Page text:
honey bee (also spelled honeybee) is a eusocial flying insect within the genus Apis of the bee clade, all native to Eurasia but spread to four other continents by human beings.

They are known for construction of perennial, colonial nests from wax, for the large size of their colonies, and for their surplus production and storage of honey, distinguishing their hives as a prized foraging target of many animals, including honey badgers, bears and human hunter-gatherers.

Only eight surviving species of honey bee are recognized, with a total of 43 subspecies, though historically 7 to 11 species are recognized. Honey bees represent only a small fraction of the roughly 20,000 known species of bees.

The best known honey bee is the western honey bee (Apis mellifera), which has been domesticated for honey production and crop pollination; the only other domesticated bee is the eastern honey bee (Apis cerana), which occurs in South Asia.

Some other types of related bees produce and store honey and have been kept by humans for that purpose, including the stingless honey bees, but only members of the genus Apis are true honey bees. Modern humans also value the wax for use in making candlessoaplip balms, and other products.

Etymology and name

The genus name Apis is Latin for “bee”.

Although modern dictionaries may refer to Apis as either honey bee or honeybee, entomologist Robert Snodgrass asserts that correct usage requires two words, i.e. honey bee, as it is a kind or type of bee, whereas it is incorrect to run the two words together, as in dragonfly or butterfly, because the latter are not flies, and have no connection with dragons or butter.

Honey bee, not honeybee, is the listed common name in the Integrated Taxonomic Information System, the Entomological Society of America Common Names of Insects Database, and the Tree of Life Web Project.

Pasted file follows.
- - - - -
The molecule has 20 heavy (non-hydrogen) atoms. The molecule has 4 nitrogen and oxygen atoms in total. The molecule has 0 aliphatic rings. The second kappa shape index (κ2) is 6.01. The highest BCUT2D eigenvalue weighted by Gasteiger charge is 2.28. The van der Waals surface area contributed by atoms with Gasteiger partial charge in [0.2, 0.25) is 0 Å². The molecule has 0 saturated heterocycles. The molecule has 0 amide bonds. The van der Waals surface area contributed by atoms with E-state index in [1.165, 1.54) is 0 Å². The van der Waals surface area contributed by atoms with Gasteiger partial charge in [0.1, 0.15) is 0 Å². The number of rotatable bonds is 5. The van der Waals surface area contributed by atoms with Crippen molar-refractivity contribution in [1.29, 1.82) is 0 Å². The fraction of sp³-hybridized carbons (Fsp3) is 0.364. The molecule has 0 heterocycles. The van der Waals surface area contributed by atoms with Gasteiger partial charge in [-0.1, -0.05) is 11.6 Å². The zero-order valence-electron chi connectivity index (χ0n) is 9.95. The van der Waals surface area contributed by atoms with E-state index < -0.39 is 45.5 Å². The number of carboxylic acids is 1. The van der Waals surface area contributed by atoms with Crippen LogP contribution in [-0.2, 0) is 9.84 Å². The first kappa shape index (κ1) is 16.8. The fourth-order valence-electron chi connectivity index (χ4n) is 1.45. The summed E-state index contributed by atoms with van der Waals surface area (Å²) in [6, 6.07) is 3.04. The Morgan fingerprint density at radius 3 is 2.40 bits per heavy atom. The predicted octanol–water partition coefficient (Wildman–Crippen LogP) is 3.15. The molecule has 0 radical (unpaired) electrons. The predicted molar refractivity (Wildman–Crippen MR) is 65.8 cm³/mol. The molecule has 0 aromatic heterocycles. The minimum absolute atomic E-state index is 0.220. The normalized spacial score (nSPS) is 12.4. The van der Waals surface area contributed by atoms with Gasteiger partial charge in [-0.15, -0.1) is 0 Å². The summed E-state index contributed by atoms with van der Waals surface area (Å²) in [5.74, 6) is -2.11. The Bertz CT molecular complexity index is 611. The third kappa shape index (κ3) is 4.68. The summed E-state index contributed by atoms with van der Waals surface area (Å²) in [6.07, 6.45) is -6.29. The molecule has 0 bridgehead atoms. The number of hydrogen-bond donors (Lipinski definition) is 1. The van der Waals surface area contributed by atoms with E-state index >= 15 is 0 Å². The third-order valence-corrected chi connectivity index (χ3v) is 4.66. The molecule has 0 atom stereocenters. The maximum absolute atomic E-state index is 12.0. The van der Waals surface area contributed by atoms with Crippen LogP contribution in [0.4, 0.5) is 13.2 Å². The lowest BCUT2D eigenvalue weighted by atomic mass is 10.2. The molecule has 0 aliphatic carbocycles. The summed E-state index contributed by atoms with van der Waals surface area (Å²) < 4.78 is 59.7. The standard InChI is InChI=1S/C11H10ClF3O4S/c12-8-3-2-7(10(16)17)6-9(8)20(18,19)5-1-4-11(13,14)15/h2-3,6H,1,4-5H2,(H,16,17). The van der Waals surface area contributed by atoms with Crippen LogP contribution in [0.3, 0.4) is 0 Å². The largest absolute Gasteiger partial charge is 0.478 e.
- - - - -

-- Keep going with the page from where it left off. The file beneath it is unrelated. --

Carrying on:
Origin, systematics, and distribution

Distribution of honey bees around the world
Morphology of a sterile female worker honey bee

Honey bees appear to have their center of origin in South and Southeast Asia (including the Philippines), as all the extant species except Apis mellifera are native to that region.

Notably, living representatives of the earliest lineages to diverge (Apis florea and Apis andreniformis) have their center of origin there.

The first Apis bees appear in the fossil record at the Eocene-Oligocene boundary (34 mya), in European deposits.

The origin of these prehistoric honey bees does not necessarily indicate Europe as the place of origin of the genus, only that the bees were present in Europe by that time.

Few fossil deposits are known from South Asia, the suspected region of honey bee origin, and fewer still have been thoroughly studied.

No Apis species existed in the New World during human times before the introduction of A. mellifera by Europeans. Only one fossil species is documented from the New World, Apis nearctica, known from a single 14 million-year-old specimen from Nevada.

The close relatives of modern honey bees – e.g., bumblebees and stingless bees – are also social to some degree, and social behavior seems a plesiomorphic trait that predates the origin of the genus.

Among the extant members of Apis, the more basal species make single, exposed combs, while the more recently evolved species nest in cavities and have multiple combs, which has greatly facilitated their domestication.


While about 20,000 species of bees exist, only eight species of honey bee are recognized, with a total of 43 subspecies, although historically seven to 11 species are recognized: Apis andreniformis (the black dwarf honey bee); Apis cerana (the eastern honey bee); Apis dorsata (the giant honey bee); Apis florea (the red dwarf honey bee); Apis koschevnikovi (Koschevnikov’s honey bee); Apis laboriosa (the Himalayan giant honey bee); Apis mellifera (the western honey bee); and Apis nigrocincta (the Philippine honey bee).

Honey bees are the only extant members of the tribe Apini.